There remained substantial risks to UK activity and inflation in both directions. While the
near-term risks of either a sharp contraction of output or of persistently high inflation appeared to have moderated this month, there was little change to the balance of risks in the medium term. To the extent that inflation continued to fall sharply over the next few months, the upside risk to inflation expectations would be lessened and the Committee could be slightly more confident in its judgements about the recent drivers of inflation. But it would be some time before the uncertainties around the other key risks were resolved. These included: whether euro-area governments would be able to continue to refinance their debts and tackle their economic imbalances successfully; how strongly UK output growth would recover in the second half of 2012; and how far and fast CPI inflation would continue to fall after the first quarter.
Against this background, the Committee agreed that a decision to change policy at this meeting
was not warranted. The balance of risks to inflation in the medium term had changed little since November. For some members, the risks of undershooting the target meant that a further expansion of asset purchases was likely to be required. Some of those members also noted a downside risk to inflation arising from the possibility that the reduction in the economy’s supply potential following the recession had been less, and hence spare capacity greater, than assumed in the Inflation Report. But there was no compelling need to increase the scale of the programme of asset purchases before completing those already announced. For other members, the risks to inflation were more finely balanced and it was less clear that inflation would fall below the target in the medium term. Annualised three-month inflation rates were still above the target. Looking ahead, particular concerns included: the risk of price pressures from firms seeking to increase margins; and the fact that even if wage growth were to remain subdued, wages might add to inflationary pressures if productivity growth were also weak.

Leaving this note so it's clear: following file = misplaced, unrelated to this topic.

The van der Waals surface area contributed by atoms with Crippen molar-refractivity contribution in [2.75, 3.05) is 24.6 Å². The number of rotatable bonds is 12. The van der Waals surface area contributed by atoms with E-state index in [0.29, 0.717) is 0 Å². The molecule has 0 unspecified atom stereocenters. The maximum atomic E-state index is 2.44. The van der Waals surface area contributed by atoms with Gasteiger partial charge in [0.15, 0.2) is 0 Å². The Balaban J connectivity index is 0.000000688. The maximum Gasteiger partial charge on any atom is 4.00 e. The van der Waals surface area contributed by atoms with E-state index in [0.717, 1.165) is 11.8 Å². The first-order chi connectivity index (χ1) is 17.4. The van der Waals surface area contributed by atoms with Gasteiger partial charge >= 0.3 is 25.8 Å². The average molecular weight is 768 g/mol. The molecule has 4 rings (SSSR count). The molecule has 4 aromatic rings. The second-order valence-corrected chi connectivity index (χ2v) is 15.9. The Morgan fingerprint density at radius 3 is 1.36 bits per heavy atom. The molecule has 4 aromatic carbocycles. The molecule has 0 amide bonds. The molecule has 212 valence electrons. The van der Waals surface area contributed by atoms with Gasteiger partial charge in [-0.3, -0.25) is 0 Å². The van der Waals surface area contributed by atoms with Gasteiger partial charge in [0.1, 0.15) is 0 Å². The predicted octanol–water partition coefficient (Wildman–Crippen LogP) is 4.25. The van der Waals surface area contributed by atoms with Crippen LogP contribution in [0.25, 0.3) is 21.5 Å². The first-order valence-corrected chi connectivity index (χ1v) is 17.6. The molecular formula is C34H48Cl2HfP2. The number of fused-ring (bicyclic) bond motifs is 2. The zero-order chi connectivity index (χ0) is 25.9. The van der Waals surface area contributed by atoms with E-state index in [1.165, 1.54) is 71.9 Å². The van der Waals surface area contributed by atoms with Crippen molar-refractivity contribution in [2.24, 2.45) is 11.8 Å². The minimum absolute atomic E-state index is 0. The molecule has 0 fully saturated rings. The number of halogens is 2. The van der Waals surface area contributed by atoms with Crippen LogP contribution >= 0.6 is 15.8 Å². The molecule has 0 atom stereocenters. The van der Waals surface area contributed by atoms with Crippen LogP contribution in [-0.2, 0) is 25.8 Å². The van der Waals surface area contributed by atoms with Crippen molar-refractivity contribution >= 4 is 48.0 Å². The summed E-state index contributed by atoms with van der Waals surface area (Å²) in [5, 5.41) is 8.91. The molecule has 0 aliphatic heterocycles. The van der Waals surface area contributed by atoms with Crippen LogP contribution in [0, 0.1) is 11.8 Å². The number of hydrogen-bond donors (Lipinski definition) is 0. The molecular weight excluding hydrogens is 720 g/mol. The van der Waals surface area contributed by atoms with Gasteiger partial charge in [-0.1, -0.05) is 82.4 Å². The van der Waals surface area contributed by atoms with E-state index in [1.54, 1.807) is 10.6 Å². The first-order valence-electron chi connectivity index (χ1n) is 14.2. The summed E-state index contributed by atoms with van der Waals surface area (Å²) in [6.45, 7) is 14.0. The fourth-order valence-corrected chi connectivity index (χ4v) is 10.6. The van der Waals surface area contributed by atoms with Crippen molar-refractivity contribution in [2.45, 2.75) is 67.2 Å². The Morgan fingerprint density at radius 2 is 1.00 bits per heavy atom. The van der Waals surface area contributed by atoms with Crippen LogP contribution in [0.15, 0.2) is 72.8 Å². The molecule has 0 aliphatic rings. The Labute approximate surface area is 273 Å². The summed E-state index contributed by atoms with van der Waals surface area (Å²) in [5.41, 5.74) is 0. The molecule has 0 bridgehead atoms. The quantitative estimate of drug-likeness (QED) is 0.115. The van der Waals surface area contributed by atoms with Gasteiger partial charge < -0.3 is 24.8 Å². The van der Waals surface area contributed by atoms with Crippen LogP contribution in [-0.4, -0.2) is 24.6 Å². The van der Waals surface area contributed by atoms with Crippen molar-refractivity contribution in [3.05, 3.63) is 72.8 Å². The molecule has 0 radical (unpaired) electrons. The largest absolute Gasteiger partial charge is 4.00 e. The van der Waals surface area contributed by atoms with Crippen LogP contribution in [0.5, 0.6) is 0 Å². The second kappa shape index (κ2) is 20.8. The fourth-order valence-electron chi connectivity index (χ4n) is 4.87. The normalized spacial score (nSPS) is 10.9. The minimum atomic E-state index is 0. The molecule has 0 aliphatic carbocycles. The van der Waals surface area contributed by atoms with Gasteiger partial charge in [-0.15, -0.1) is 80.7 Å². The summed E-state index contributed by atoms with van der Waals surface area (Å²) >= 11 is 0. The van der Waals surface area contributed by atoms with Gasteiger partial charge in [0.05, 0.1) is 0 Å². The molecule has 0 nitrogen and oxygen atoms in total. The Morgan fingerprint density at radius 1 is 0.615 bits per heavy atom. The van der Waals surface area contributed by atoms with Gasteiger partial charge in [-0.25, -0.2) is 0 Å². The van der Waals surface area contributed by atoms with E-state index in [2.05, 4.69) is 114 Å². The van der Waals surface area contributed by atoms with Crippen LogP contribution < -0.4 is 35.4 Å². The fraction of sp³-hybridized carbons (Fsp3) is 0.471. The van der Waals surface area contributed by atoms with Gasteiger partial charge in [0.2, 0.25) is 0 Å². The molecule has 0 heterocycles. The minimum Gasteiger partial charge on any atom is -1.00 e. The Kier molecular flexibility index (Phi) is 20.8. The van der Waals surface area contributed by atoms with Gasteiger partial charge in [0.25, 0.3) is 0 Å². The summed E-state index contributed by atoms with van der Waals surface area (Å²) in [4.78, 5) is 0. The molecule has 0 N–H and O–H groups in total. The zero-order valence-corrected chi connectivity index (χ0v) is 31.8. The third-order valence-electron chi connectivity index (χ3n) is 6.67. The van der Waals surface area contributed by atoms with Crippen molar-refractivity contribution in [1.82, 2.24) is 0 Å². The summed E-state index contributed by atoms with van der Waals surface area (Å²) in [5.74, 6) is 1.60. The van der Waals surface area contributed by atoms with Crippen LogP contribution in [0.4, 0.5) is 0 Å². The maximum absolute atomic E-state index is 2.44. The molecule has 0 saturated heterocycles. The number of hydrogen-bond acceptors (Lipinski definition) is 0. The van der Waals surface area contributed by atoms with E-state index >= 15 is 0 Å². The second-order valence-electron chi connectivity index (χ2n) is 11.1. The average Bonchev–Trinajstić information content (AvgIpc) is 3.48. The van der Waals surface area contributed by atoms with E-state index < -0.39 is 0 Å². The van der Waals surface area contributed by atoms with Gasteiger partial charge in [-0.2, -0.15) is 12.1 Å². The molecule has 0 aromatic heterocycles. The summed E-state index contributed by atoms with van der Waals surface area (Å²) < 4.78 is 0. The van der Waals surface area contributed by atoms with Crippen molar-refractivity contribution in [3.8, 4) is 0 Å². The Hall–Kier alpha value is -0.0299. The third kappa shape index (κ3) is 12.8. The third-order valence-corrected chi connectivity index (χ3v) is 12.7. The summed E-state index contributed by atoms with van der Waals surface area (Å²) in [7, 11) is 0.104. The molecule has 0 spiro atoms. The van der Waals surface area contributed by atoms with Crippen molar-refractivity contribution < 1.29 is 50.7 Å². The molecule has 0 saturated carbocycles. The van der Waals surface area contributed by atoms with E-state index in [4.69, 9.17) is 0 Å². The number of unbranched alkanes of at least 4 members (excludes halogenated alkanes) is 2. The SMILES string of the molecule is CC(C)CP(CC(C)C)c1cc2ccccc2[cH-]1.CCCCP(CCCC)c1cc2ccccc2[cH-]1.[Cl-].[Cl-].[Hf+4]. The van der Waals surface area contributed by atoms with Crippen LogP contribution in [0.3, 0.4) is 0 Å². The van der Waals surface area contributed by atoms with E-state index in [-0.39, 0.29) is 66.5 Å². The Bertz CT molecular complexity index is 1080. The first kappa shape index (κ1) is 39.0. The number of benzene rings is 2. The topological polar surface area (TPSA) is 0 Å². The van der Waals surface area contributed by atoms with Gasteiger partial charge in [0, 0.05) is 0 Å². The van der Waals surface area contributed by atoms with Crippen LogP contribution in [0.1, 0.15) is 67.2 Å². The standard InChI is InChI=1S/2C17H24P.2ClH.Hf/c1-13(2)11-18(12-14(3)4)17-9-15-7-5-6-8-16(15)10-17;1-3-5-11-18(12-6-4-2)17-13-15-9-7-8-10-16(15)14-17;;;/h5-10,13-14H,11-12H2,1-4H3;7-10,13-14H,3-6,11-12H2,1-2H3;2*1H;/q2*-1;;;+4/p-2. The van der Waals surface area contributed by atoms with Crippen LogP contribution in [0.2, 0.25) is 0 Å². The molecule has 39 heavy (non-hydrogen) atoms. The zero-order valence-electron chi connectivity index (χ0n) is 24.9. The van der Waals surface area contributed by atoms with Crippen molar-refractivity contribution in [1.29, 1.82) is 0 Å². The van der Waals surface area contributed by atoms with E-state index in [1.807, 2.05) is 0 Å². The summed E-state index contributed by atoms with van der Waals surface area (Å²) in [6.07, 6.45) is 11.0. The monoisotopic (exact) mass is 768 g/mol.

The Governor invited the Committee to vote on the propositions that:
Bank Rate should be maintained at 0.5%;
The Bank of England should continue with the programme of asset purchases totalling £275 billion financed by the issuance of central bank reserves.
Regarding Bank Rate, the Committee voted unanimously in favour of the proposition.
Regarding the stock of asset purchases, the Committee voted unanimously in favour of the proposition.
The following members of the Committee were present:
Mervyn King, Governor Charles Bean, Deputy Governor responsible for monetary policy Paul Tucker, Deputy Governor responsible for financial stability Ben Broadbent Spencer Dale Paul Fisher David Miles Adam Posen Martin Weale Dave Ramsden was present as the Treasury representative.
This action might not be possible to undo. Are you sure you want to continue?
We've moved you to where you read on your other device.
Get the full title to continue reading from where you left off, or restart the preview.